James Baker Believed Sussmann Presented Trump-Alfa Evidence as ‘Good Citizen,’ Not on Behalf of Clinton Campaign

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Washington, D.C. — Testifying Thursday in the false-statement trial of former Clinton campaign lawyer Michael Sussmann, former FBI general counsel James Baker confirmed that he believed Sussmann was acting as a “good citizen” and not “on behalf of any particular client” when he requested a meeting to pass along what he said was evidence of illicit communications between the Trump Organization and Russia’s Alfa Bank.

Prosecutors have alleged that Sussmann lied to Baker when he approached him with what was alleged to have been evidence of internet communications between the Trump Organization and Russia’s Alfa Bank in September, 2016, months ahead of the 2016 presidential contest.

Sussmann is alleged to have told Baker that he was representing no client while he was actually presenting the information on behalf of Hillary Clinton’s campaign and tech executive Rodney Joffe, who originally discovered the Domain Name System (DNS) data that was interpreted as evidence of Trump-Alfa Bank communication.

“I’m 100 percent confident he said that in the meeting,” said Baker, who noted that Sussmann emphasized that point “pretty close to the beginning of the meeting.”

While Sussmann maintains that his meeting with Baker was unrelated to his work for the Clinton campaign, he was representing the campaign as an attorney at the Washington, D.C.-based Perkins Coie law firm at the time of the meeting.

The data Sussmann provided to Baker turned out to be spam, according to FBI agent Scott Hellman, who testified Tuesday that he reviewed the data and accompanying analysis shortly after it was handed over to the bureau. The evidence didn’t “suggest secret communication of any sort,” Hellman said.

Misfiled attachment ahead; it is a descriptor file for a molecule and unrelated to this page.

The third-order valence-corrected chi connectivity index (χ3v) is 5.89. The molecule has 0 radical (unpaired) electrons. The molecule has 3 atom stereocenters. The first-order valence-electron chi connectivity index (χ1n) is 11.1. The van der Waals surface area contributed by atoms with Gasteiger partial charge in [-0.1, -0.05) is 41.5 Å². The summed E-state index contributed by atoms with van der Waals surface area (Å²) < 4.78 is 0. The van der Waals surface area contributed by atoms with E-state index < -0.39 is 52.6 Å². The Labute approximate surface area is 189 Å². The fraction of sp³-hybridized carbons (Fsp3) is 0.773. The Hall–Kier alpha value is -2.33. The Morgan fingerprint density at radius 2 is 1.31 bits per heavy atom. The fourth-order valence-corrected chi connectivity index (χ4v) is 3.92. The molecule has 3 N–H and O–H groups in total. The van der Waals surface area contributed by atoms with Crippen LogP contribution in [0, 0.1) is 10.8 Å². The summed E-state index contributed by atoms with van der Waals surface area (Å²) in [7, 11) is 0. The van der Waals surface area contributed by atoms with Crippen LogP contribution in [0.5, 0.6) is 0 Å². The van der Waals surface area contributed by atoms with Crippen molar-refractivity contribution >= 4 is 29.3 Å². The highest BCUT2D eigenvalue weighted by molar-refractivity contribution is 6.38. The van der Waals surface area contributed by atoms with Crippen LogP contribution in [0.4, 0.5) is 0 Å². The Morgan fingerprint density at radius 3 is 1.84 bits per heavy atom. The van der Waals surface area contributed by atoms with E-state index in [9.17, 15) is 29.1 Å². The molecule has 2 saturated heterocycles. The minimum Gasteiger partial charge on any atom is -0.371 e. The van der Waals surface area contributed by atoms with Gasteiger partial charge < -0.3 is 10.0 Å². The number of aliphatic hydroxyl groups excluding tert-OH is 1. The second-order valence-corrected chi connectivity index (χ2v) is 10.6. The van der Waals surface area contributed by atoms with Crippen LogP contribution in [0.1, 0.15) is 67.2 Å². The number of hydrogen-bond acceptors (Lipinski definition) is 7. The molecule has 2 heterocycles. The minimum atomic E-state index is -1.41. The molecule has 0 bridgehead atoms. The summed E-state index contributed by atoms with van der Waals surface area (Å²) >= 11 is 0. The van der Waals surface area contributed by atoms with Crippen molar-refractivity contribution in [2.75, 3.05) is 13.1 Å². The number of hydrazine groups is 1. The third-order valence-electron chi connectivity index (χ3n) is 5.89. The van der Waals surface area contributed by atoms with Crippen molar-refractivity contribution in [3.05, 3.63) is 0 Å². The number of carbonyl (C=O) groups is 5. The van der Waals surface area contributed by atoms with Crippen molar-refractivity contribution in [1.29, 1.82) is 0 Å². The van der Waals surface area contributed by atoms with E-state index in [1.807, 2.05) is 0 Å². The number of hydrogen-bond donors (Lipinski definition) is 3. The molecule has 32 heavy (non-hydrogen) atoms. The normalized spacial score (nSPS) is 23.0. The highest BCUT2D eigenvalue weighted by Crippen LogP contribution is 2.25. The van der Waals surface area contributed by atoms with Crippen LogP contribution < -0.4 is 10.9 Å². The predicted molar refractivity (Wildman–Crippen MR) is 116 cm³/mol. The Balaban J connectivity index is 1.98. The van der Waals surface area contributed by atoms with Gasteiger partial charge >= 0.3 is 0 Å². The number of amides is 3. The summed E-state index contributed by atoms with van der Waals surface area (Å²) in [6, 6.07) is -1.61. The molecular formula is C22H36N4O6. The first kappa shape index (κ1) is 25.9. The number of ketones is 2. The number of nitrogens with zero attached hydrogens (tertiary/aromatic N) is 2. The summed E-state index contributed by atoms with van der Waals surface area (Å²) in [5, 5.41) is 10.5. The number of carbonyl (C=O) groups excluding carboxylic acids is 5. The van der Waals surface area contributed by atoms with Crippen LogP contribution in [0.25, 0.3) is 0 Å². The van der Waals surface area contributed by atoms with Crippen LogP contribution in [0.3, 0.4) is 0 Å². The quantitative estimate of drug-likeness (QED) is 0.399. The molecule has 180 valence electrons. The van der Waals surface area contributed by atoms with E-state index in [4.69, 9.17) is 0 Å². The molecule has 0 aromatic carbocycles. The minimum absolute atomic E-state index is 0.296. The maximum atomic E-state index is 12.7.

Baker was presented with notes taken by other members of FBI senior staff that confirmed that Baker relayed to them that Sussmann was not believed to be representing a client on the day of his meeting with Sussmann.

Both of those members of senior staff, Bill Priestep, then the head of counterintelligence at the Bureau, and Trisha Anderson, who was working as a deputy general counsel under Baker at the time, are expected to testify.

Baker said that in those conversations, he was trying to vouch for Sussmann, a former Department of Justice colleague whom he had been friendly with for years. Priestep wrote in his notes that Sussmann “said [he was] not doing this for any client.”

Baker also said he would have been inclined to conceal Sussmann’s identity from some at the bureau — though he does not recall doing so — because he believed Sussmann was coming to him as a “good citizen,” but would not have done so if he had believed Sussmann was coming to him on behalf of a client. This is because as a private citizen, Sussmann qualified as a source deserving of protection.

On Wednesday afternoon, Baker testified that he met with Sussmann on September 19 after receiving a text from the previous evening that read: “Jim — it’s Michael Sussmann. I have something time-sensitive (and sensitive) I need to discuss. Do you have availability for a short meeting tomorrow? I’m coming on my own — not on behalf of a client or company — want to help the Bureau. Thanks.”

“It seemed to me at the time that it was very important,” explained Baker.

Baker said on Thursday that he trusted Sussmann and the information he provided, and his claim to be coming as a “good citizen” because “that’s the kind of person I thought him [Sussmann] to be.”

For the government, prosecutor Andrew DeFilippis also made an effort to preempt an argument expected to be made by the defense.

During an interview with the Office of the Inspector General (OIG) at the Department of Justice in 2018, Baker stated that Sussmann had “clients” who Baker believed to be cybersecurity experts.

Under questioning from DeFelippis, Baker called that statement “inaccurate” and “wrong,” and insisted that Sussmann never told him that he was representing any client. His previous use of the word “clients” during his OIG interview was a “shorthand,” according to Baker, who said that it is “usually the case” that lawyers come to the FBI on behalf of clients.”

Last December, upon the discovery of Baker’s OIG testimony, defense attorney Sean Berkowitz said Baker’s statements “directly contradict” the allegations against Sussmann.

The case is being prosecuted by members of Special Counsel John Durham’s team, which has been tasked with investigating the origins of the federal government’s inquiry into ties between Donald Trump’s 2016 presidential campaign and the Russian government.

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